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214. HadesGodWyvern (Mod)


WPAC typhoon possibility
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alright..i'm out for now. i may be back later...maybe not if i'm banned :)
Member Since: September 14, 2007 Posts: 3 Comments: 3963
Member Since: September 14, 2007 Posts: 3 Comments: 3963
210. HadesGodWyvern (Mod)
Mauritius Meteorological Services
Tropical Cyclone Advisory Number ELEVEN
TROPICAL CYCLONE ANJA (04-20092010)
22:00 PM Réunion November 16 2009
=========================================

At 18:00 PM, Tropical Cyclone Anja (950 hPa) located at 15.5S 67.8E has 10 minute sustained winds of 85 knots with gusts of 120 knots. The cyclone is reported as moving southwest at 8 knots

RSMC Dvorak Intensity: T5.5

Hurricane Force Winds
=====================
close to the center

Storm Force Winds
===================
10 NM from the center

Gale-force winds
==================
30 NM from the center extending up to 60 NM in the southern semi-circle

Near Gale-force winds
======================
40 NM from the center extending up to 80 NM from the center in the southern semi-circle

Forecast and Intensity
======================
12 HRS: 17.0S 66.6E - 65 kts (Cyclone Tropical)
24 HRS: 19.1S 66.0E - 50 kts (Forte Tempête Tropicale)
48 HRS: 24.2S 68.9E - 30 kts (Depression Tropicale)
72 HRS: 29.4S 76.2E - 30 kts (Depression EXTRATROPICAL)

Additional Information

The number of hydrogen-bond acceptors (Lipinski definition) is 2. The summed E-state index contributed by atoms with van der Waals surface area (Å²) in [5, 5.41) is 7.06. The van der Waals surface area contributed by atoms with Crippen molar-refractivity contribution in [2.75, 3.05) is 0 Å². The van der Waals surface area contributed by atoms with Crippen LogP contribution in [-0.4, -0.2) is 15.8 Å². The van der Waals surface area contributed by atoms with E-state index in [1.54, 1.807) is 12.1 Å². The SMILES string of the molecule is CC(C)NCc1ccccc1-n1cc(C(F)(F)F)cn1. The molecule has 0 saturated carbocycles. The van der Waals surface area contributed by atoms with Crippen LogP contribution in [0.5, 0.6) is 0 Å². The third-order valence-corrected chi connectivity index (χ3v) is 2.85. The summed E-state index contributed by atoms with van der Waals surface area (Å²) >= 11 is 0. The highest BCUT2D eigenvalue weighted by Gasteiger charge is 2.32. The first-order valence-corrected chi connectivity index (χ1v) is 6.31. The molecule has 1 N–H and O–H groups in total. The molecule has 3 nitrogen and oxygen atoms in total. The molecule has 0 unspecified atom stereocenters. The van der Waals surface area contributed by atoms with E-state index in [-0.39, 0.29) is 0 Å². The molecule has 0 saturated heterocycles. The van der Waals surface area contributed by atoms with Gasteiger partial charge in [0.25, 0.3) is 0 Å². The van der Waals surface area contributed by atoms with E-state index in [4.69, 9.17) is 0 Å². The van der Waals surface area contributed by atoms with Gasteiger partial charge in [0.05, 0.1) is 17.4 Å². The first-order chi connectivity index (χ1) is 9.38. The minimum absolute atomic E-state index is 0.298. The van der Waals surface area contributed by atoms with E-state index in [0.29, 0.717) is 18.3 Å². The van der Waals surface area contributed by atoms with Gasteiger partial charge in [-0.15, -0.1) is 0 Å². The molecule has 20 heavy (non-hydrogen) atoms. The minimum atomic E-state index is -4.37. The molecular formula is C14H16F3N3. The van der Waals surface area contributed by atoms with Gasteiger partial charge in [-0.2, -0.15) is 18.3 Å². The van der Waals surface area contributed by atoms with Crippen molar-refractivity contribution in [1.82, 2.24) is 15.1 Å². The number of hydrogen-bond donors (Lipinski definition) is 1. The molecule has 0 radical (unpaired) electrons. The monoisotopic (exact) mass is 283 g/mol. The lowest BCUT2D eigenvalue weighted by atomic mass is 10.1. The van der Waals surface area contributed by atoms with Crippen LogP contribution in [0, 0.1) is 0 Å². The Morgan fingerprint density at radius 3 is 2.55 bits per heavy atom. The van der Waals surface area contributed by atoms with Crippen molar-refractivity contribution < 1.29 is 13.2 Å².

========================
TC ANJA shows signs of weakening. METEOSAT7 enhanced infrared imagery reveals as ragged eye which is cooling. As ANJA should track southwestward, then southward along the morthwestern then western periphery of the low to mid level ridge located in the southeast, it should enter a less favorable environment within the next 12 hours. Despite an upper level poleward divergence which maintains, the ocean heat content becomes lower beyond 16S and the polewards low level inflow weakens. Beyond 24 hours, the system is forecast to recurve ahead of an approaching trough, then accelerate southeastwards.

Model guidance is in rather good agreement with the track, but is different related to the speed of the system to evacuate in the mid latitudes.
Member Since: Posts: Comments:
206. those darn Russian cartridges and clackety-clacking rifles! LOL they do pack 'dillo-walloping power, though! :)
Member Since: September 14, 2007 Posts: 3 Comments: 3963
205. i couldn't imagine the total cluster&@$% 15-20" of snow would bring these days! LOL
Member Since: September 14, 2007 Posts: 3 Comments: 3963
Somehow I don't think the people of Galveston were saying only!
Member Since: September 6, 2007 Posts: 881 Comments: 15840
Quoting pearlandaggie:
166. oh, you're bad...i can't imagine a 'dillo catching one of these! LOL

remember, some of them carry leprosy! LMAO


SKS, baby...7.62x39 hollow point!
Member Since: August 2, 2006 Posts: 10 Comments: 9922
201. only? LOL
Member Since: September 14, 2007 Posts: 3 Comments: 3963
I remember In 2007 Dr. Masters said the same thing, nothing that will hit land. Then Olga formed and hit land. I still have to side with Dr. Masters though just be wary.
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boy, the Little Ice Age really sucked...

Weather in Civil War days was equally as cold and bitter. Sgt. H. N. Connor of Co. A, Spaight’s Battalion, wrote in his diary on Jan. 1, 1864, as follows:

"...Reached Liberty, frozen stiff... Horses, saddles, blankets, clothes frozen stiff. One soldier frozen to death. Today the ice held the weight of the horses, causing them to stumble and fall...." In 1864 the ground on Galveston Island "was frozen solid with ice one inch thick..." (Galveston Weekly News, Nov. 22, 1864)